Saturday, 16 November 2019

Cherry Pie - Warrant

Provenance: I like hair metal, so what? The purchase of this album was preceded by a 'best of' collection, which I enjoyed very much. Couldn't wait to hear some Warrant deep cuts.

Review: It was a sad day when Warrant frontman Jani Lane departed prematurely from this world. Addiction to alcohol and drugs caught up with him in 2011, by which time he was living in rather straitened circumstances. Thanks to this particular album, he also had to live with the ignominy of being referred to as 'the Cherry Pie Guy' for much of the latter part of his career.

It's massively unfair, as although he did write the addictive, double-entendre laden smash hit Lane had much more in his locker. Cherry Pie is testament to this - so alongside the usual hair farmer preoccupation with sex there are finely honed, sensitive tracks about loneliness and betrayal. Whilst not quite in the same calibre as Bruce Springsteen, it's fairly indisputable that Lane wrote the greatest butt-rock song about witnessing a murder within a rural community (the track in question is the riotous 'Uncle Tom's Cabin', which has about as much resemblance to the Harriet Beecher Stowe novel as I do to Desert Orchid).

I would go so far as to say that Jani Lane was the best songwriter of the whole glam metal movement. Some of his peers have moved into writing and producing for contemporary artists, and I can't shake the feeling that a sober, focused Lane would have made a mint doing this.

It is sad, too, that 'Cherry Pie' became an albatross for Lane and Warrant. On the one hand, it was emblematic of the big, dumb, sexist rawk scene that was flourishing on the Sunset Strip. It almost acted as a semi-colon to the scene before the giant full stop that was grunge and alt-metal. Given the bleak thematic concerns of what would succeed glam, 'Cherry Pie' sounds almost impossibly airheaded and inconsequential. If I could reach back through time, I'd urge Warrant to enjoy every second about doing silly songs about sex, because you're about to get pounded by lads doing bits about school shootings and blokes getting snuffed in Vietnam.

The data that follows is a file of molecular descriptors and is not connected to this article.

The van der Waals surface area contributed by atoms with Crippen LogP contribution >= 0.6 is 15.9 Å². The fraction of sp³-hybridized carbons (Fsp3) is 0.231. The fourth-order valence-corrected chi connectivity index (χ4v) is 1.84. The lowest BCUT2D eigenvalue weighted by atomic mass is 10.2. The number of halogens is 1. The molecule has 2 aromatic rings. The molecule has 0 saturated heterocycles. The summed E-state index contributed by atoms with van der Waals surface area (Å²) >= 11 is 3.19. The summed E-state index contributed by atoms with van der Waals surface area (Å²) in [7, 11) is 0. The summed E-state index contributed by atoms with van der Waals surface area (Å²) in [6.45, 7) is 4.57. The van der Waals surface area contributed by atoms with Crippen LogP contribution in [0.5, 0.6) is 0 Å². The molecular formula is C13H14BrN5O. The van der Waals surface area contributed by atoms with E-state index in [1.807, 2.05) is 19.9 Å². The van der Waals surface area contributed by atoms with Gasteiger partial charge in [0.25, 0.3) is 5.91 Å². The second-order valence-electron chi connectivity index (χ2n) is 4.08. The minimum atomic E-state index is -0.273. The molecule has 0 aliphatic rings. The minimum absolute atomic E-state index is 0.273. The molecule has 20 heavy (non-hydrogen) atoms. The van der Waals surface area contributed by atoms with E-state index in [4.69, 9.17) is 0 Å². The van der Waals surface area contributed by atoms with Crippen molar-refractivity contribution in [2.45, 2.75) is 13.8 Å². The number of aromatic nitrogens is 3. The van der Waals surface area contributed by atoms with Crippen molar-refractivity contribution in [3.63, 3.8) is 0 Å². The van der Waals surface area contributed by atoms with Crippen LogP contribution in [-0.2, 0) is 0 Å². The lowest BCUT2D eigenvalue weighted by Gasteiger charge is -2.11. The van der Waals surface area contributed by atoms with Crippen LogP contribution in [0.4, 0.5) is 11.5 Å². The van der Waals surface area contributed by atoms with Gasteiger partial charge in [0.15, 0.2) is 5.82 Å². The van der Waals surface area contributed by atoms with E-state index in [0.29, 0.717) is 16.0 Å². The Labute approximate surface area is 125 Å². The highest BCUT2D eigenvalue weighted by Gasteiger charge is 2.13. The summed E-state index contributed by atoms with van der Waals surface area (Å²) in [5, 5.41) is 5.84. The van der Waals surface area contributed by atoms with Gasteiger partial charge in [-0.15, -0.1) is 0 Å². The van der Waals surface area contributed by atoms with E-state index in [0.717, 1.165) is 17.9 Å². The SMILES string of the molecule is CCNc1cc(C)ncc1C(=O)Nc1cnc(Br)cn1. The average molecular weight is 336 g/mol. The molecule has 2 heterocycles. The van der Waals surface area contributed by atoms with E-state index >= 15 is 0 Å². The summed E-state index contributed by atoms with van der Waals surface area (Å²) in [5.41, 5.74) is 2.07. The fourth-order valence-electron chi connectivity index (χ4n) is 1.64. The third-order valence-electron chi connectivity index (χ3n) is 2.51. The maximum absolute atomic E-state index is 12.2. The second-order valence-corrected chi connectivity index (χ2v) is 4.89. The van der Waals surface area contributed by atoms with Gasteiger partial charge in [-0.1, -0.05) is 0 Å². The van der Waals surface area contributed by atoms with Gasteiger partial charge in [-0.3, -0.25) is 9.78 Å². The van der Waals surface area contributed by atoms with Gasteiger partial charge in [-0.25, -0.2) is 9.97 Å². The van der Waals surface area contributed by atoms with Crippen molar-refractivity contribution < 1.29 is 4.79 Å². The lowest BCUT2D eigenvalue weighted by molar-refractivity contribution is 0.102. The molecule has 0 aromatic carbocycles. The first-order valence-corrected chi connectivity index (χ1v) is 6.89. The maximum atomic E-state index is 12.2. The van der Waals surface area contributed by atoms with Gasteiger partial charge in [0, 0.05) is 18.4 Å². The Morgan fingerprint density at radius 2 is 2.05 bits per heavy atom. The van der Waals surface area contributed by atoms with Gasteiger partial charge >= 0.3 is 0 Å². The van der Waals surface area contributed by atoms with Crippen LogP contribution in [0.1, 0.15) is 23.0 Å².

As with every band of this ilk, Warrant always stowed one or two cigarette lighter moments onto each album. 'Blind Faith' is fairly so-so, but 'I Saw Red' - about walking in on a partner's moment of infidelity - is as good as it gets. Especially considering that it's set up, in the first verse, to sound like a panegyric. It's clever, and it packs a wallop, although I have to confess that the acoustic version on my 'best of' is even better. 'Bed of Roses' is another track that benefits from Lane's shrewdness; here, he plays the part of a lovelorn tenant of a dingy motel, dreaming of a better life for the object of his affections two doors down. Beneath the gated drums, gang vocals and squealing guitars is a very human heartbeat.

I'm also a fan of 'Song and Dance Man', which could be either a celebration of life on the road or a cry of desperation. Maybe it's both; but it possesses a brooding quality to it missing in much other glam metal (the only other hair band that does this convincingly is Ratt; Invasion of Your Privacy might well be the only properly existential album from the spandex brigade). Nonetheless, it's a welcome note of ambivalence in a genre that is generally averse to notions such as introspection and equivocation. Imagine Bread's 'Guitar Man', except it's for people who say 'dude' a lot.

What more is there to say? It's well sung, well played, the hooks are chunky and it sounds exactly like a glossy MTV metal release from 1990 should do. Cherry Pie does feature a banjo on one track, I grant you that, and a version of Blackfoot's 'Train Train', bringing my personal 'Train Train' collection up to two (I've got the Blackfoot joint it where it first appeared). As a sting in the tail, Cherry Pie rounds off with a cheeky little spice called 'Ode To Tipper Gore', essentially a supercut of profanity uttered by Lane in live settings. Completely puerile, but it must've seemed a tad daring given the political climate of the time (and the outrageous actions of Tipper Gore and her troupe of self-appointed moral arbiters, the Parents Music Resource Center). Inside the liner notes, 'Ode To Tipper Gore' sports the caption "Freedom of Speech...What a concept!", making Warrant one of the unlikelier upholders of the First Amendment flame.

The bottom line is this - if you don't like glam metal you won't dig Cherry Pie. However, if you've got any regard for the genre, i.e. you're an individual of refined sensibilities, not only will this hit all the usual marks, but it'll give you just a bit more juice than usual in the songwriting department.

Now, just for the record let's get this story straight; me and Uncle Tom were fishing, it was gettin' pretty late...

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